This study set out to investigate intellectual domains as well as the use of measurement and validation methods in language assessment research and second language acquisition published in English in peer-reviewed journals. Using Scopus, we created two datasets: a dataset of core journals consisting of 1,561 articles published in four language assessment journals, and a dataset of general journals consisting of 3,175 articles on language assessment published in the top journals of SLA and applied linguistics. We applied document co-citation analysis to detect thematically distinct research clusters. Next, we coded citing papers in each cluster based on an analytical framework for measurement and validation. We found that the focus of the core journals was more exclusively on reading and listening comprehension assessment, facets of speaking and writing performance such as raters and validation, as well as feedback, corpus linguistics, and washback. By contrast, the primary focus of assessment research in the general journals was on vocabulary, oral proficiency, essay writing, grammar, and reading. The secondary focus was on affective schemata, awareness, memory, language proficiency, explicit vs. implicit language knowledge, language or semantic awareness, and semantic complexity. With the exception of language proficiency, this second area of focus was absent in the core journals. It was further found that the majority of citing publications in the two datasets did not carry out inference-based validation on their instruments before using them. More research is needed to determine what motivates authors to select and investigate a topic, how thoroughly they cite past research, and what internal and external factors lead to the sustainability of a Research Topic in language assessment.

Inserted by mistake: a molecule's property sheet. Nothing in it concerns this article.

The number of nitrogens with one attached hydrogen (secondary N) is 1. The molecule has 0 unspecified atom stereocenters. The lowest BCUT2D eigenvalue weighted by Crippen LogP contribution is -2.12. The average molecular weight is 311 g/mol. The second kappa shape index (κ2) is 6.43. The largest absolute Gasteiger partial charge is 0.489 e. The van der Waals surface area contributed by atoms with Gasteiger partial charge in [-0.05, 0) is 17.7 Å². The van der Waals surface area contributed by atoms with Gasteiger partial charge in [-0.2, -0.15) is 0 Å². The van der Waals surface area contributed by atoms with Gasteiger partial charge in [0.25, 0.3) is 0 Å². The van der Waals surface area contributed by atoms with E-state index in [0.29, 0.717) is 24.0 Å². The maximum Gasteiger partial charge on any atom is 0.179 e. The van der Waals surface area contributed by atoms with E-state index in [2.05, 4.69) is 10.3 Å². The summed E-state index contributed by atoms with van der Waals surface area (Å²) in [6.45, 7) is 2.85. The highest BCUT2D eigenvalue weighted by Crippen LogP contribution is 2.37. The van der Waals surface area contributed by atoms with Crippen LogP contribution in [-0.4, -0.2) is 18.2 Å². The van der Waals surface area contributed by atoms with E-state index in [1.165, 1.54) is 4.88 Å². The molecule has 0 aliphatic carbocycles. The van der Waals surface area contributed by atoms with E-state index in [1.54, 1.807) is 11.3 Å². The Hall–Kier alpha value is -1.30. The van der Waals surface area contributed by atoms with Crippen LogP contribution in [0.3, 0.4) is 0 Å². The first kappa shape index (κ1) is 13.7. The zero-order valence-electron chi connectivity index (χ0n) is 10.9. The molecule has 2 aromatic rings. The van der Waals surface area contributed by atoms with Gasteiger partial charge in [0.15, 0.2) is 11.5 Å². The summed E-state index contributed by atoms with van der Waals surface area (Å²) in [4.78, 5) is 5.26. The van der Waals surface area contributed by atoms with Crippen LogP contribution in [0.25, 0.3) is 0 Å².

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DOI 10.3389/fpsyg.2020.01941
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Construct Validity in Psychological Tests.Lee J. Cronbach & P. E. Meehl - 1956 - In Herbert Feigl & Michael Scriven (eds.), Minnesota Studies in the Philosophy of Science. , Vol. pp. 1--174.

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